Civilized Recovery Villages with Dignity
WCRR support in each region begins with emergency intervention, by improving the current temporary Relief Camps where refugees can be found, ensuring reasonable living conditions, and providing food, water, clothing, hygiene and medical supplies. Once immediate relief needs are met, the next stage is to establish a Recovery Village, either nearby or in a destination for transport and relocation.
As an inter-governmental organization (IGO) empowered as a sovereign subject of international law, WCRR can establish Recovery Villages with diplomatic extraterritoriality analogous to an Embassy. Supported by the framework of international law, WCRR can thus grant full and formal diplomatic “asylum” to all refugees who relocate to its Recovery Villages.
Upon relocation to a WCRR Recovery Village, people are no longer treated as “refugees”, but rather as “citizens” of an empowered civil society and sustainable community backed by the IGO Coalition. Each village is given a proper name, such as being named after a famous inspirational role model of positive values from the predominant culture of the refugees of the region.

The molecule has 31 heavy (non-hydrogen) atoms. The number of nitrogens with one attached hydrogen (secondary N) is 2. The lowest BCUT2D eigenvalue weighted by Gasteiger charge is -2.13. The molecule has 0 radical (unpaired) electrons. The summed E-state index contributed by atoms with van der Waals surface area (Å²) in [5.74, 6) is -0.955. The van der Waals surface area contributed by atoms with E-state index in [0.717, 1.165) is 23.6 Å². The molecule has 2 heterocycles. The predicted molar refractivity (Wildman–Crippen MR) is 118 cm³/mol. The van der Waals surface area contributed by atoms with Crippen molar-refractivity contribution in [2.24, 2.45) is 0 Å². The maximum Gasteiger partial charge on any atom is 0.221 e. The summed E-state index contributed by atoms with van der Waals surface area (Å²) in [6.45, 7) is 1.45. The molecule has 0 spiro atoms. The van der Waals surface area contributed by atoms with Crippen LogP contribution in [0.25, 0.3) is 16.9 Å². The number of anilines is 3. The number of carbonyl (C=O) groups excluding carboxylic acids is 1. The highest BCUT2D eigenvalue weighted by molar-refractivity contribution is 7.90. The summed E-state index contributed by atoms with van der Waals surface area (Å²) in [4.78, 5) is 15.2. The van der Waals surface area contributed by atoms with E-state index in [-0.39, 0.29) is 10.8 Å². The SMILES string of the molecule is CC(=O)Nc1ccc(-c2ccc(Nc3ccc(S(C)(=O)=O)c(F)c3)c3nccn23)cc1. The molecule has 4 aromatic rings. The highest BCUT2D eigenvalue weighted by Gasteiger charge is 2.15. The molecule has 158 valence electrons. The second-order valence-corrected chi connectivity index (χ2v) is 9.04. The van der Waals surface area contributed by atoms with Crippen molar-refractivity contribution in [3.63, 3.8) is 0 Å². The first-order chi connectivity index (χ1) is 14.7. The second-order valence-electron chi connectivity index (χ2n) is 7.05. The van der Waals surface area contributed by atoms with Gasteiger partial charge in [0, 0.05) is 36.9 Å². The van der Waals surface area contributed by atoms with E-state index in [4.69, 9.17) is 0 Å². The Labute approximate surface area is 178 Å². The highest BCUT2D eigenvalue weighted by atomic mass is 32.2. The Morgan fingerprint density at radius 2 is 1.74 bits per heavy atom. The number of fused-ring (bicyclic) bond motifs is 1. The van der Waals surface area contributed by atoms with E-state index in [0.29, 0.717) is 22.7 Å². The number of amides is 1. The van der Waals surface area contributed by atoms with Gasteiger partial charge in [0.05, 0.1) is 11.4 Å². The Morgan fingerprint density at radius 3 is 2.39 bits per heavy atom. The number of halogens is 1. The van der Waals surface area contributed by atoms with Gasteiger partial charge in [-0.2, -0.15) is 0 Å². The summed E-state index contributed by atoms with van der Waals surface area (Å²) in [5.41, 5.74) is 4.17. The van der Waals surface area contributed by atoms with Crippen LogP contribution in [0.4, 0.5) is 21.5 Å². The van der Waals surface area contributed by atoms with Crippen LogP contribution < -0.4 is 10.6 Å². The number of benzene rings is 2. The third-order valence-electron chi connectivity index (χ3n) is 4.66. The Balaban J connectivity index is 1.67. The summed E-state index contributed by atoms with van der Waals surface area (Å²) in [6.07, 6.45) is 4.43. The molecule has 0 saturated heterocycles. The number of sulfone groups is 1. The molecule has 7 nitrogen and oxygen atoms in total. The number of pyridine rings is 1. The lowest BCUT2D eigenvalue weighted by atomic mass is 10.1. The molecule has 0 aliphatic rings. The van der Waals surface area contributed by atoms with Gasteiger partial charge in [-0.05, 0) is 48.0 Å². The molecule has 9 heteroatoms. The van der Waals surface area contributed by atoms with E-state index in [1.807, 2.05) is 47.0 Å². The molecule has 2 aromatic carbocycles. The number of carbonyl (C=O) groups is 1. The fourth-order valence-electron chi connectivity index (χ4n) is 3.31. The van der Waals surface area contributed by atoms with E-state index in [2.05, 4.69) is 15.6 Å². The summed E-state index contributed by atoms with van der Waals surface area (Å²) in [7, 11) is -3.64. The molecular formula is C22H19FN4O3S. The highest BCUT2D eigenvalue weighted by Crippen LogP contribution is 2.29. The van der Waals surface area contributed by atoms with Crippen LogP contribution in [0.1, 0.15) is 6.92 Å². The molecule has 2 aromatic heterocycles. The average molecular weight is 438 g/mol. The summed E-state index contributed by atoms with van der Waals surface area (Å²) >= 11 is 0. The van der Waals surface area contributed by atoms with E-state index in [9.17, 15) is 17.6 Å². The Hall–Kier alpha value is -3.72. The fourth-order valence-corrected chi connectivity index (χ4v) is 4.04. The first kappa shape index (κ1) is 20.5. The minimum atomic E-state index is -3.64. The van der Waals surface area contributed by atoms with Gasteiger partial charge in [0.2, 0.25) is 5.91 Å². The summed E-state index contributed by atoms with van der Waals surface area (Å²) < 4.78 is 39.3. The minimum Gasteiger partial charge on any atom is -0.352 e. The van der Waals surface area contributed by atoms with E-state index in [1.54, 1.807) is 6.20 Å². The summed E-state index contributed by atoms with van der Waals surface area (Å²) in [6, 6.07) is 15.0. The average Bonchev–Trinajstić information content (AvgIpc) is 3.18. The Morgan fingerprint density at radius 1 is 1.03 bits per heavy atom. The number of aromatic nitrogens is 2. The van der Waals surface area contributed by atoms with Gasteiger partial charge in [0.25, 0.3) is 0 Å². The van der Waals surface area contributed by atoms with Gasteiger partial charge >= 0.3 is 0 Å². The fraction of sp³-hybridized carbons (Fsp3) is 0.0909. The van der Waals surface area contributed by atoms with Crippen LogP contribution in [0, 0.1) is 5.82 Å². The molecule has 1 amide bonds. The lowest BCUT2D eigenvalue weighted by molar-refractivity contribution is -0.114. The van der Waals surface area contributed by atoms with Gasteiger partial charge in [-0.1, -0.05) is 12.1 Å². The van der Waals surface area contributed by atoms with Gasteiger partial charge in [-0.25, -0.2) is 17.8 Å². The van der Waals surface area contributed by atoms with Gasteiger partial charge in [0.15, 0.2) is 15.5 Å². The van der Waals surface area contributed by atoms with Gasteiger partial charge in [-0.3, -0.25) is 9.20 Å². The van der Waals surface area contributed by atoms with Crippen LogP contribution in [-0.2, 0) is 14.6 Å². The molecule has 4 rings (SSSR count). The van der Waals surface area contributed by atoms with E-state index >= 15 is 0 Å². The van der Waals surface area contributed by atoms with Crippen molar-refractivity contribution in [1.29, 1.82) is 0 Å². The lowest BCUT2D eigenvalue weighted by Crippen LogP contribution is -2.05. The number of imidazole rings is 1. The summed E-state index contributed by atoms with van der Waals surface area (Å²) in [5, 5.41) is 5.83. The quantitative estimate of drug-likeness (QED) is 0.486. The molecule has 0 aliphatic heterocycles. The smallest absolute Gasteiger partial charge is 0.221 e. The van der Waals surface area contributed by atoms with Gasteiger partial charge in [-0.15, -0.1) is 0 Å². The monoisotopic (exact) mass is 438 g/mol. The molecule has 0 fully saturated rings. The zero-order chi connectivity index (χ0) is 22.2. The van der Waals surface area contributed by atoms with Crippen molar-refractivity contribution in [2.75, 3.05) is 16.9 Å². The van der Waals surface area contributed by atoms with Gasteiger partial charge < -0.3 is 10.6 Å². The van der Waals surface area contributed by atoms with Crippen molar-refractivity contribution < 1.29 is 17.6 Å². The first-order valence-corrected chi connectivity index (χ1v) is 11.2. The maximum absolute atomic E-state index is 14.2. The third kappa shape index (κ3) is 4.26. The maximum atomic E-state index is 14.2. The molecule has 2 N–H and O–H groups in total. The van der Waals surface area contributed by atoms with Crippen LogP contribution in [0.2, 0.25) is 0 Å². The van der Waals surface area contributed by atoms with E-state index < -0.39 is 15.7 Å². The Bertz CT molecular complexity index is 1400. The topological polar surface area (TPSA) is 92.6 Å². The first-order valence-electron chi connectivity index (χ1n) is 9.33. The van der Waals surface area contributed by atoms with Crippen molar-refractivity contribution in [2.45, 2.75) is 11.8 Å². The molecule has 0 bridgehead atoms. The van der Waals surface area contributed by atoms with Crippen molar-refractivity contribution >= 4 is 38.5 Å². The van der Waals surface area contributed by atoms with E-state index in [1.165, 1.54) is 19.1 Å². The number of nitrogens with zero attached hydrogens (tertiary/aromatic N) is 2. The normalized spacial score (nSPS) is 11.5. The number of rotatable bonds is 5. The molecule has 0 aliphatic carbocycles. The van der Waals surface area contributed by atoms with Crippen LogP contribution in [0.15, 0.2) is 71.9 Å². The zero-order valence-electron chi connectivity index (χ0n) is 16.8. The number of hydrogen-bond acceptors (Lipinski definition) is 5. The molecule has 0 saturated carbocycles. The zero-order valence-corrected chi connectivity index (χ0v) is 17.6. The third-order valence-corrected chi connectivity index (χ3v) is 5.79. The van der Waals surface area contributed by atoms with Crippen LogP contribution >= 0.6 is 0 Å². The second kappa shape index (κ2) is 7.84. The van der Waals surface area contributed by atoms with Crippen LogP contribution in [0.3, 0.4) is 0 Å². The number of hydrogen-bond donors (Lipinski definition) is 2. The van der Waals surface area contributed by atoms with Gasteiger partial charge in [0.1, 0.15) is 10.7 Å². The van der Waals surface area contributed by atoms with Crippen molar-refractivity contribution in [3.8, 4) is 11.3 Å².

Land for a Recovery Village can be arranged with a host country as an autonomous “safe zone”, obtained by land grants, or purchased at government subsidized discount costs. Each 10 hectares (25 acres) allows a complex of 5,000 units housing at least 10,000 residents, together with larger supporting buildings for community facilities, sustainable industry operations and education.
Donations Needed – Every donation of $100,000 covers at least one full diplomatic mission, with travel costs and law firm support, to arrange and secure long-term or permanent land use rights in a host country, and to arrange official recognition of Embassy status of the land base including security from the host country.
WCRR Recovery Villages are designed to accommodate 10,000 – 50,000 long-term residents, as sustainable communities with civilized infrastructure. The use of prefabricated modular housing allows rapid construction (by assembly) of a full residential complex within only 60-90 days, with energy efficient materials which keep housing units cool in hot weather and warm in cold weather conditions.